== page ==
Chuck Hagel is the most disputed nominee for defense secretary since the first President Bush sent up John Tower’s name in 1989. Tower was rejected by the Senate, but his foes were Democrats. Yet Hagel’s primary critics are Republicans, Hagel’s party during his dozen years in the Senate. An examination of his tenure on Capitol Hill shows that Hagel’s alienation from the GOP stems from votes against party initiatives, hostile rhetoric against the Bush White House and criticisms of his congressional colleagues.
In the Senate, Hagel was rigorously conservative on domestic policy, with a voting record rated 84 percent by the American Conservative Union. Exclusively on foreign-policy matters were Republicans riled. Rows began early. Hagel was one of the few Republicans to advocate sending ground troops to Kosovo in 1999, co-sponsoring a failed resolution. (He was supported by his current nemesis John McCain.) Fully 187 Republicans opposed the plan. Who was Hagel’s main opponent? Oklahoman Republican Senator James Inhofe. “[T]his is just depleting and diluting our resources,” said Inhofe at the time. “We should not be in Kosovo.” Ominously for Hagel, Inhofe is now the ranking member of the Senate Armed Services Committee and among the most influential senators who could vote against Hagel’s confirmation.
With the exception of Kosovo, Hagel was often indistinct from the majority in the Republican caucus. He voted in favor of the war in Afghanistan, developing a missile defense program, increasing defense spending, maintaining the “Don’t Ask, Don’t Tell” policy on gay soldiers, reauthorizing the Patriot Act and opposing the Comprehensive Nuclear Test-Ban Treaty. He voted for the Iraq War.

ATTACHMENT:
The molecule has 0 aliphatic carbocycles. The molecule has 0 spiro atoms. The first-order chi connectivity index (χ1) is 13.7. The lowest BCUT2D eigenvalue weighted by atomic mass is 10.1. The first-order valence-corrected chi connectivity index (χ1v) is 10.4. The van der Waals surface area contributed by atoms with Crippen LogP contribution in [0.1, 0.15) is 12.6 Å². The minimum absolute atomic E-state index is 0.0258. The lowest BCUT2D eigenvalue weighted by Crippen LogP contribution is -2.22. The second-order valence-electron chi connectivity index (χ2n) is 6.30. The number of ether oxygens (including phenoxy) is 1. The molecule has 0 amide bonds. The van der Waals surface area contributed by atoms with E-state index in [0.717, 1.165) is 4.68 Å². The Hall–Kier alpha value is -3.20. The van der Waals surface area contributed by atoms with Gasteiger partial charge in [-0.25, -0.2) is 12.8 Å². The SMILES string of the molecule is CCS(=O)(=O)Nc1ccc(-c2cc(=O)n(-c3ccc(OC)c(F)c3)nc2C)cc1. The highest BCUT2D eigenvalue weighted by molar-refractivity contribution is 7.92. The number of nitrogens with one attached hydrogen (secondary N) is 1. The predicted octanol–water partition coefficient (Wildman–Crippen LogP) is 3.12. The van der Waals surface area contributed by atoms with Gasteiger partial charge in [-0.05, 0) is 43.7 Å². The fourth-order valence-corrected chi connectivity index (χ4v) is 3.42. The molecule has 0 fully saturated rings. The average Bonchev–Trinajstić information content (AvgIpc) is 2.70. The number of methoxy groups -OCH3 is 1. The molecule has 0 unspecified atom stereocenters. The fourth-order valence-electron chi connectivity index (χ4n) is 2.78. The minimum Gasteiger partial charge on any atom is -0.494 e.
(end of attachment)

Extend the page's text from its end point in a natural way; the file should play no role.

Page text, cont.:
Few legislative dissensions actually occurred, but they all became high-profile matters. In mid-2007, Hagel joined only two other Republicans in supporting Democratic-sponsored legislation mandating swift withdrawal from Iraq. That same year, Hagel opposed Bush’s surge in Iraq, which turned out to be his most fateful vote. In response, Dick Cheney said he believed “in Ronald Reagan’s 11th commandment: thou shalt not speak ill of a fellow Republican. But it’s very hard sometimes to adhere to that where Chuck Hagel is involved.” Finally, Hagel once voted against imposing sanctions on Iran, though on another occasion he voted for them.
Thus, there were only three important votes on which Hagel abandoned his Republican colleagues. More lasting in their memory, perhaps, were his frequent, unbridled criticisms of the Bush White House and the Republican Party in general. He criticized Bush’s “Axis of Evil” speech, and said Iran was helpful to the United States in Afghanistan. He also challenged early calls by McCain and Senator Lindsey Graham for war with Iraq, contending that there was “absolutely no evidence” of Saddam Hussein’s continued nuclear weapons program. A week before the invasion, he insisted that “the diplomatic channels have not yet been fully exhausted.” Hagel suggested that the United States should instead try to improve relations with the countries Bush had branded an "axis of evil"—Iraq, Iran and North Korea. The Weekly Standard countered that he had become a member of the "axis of appeasement."
Despite voting to invade Iraq, Hagel was always unenthusiastic: “[W]e do not really know if our intervention in Iraq will lead to democracy in either Iraq or elsewhere in the Arab world,” he said in 2003. Hagel also criticized Bush’s Guantanamo Bay policies—even as he voted against restoring civil liberties to detainees in the prison.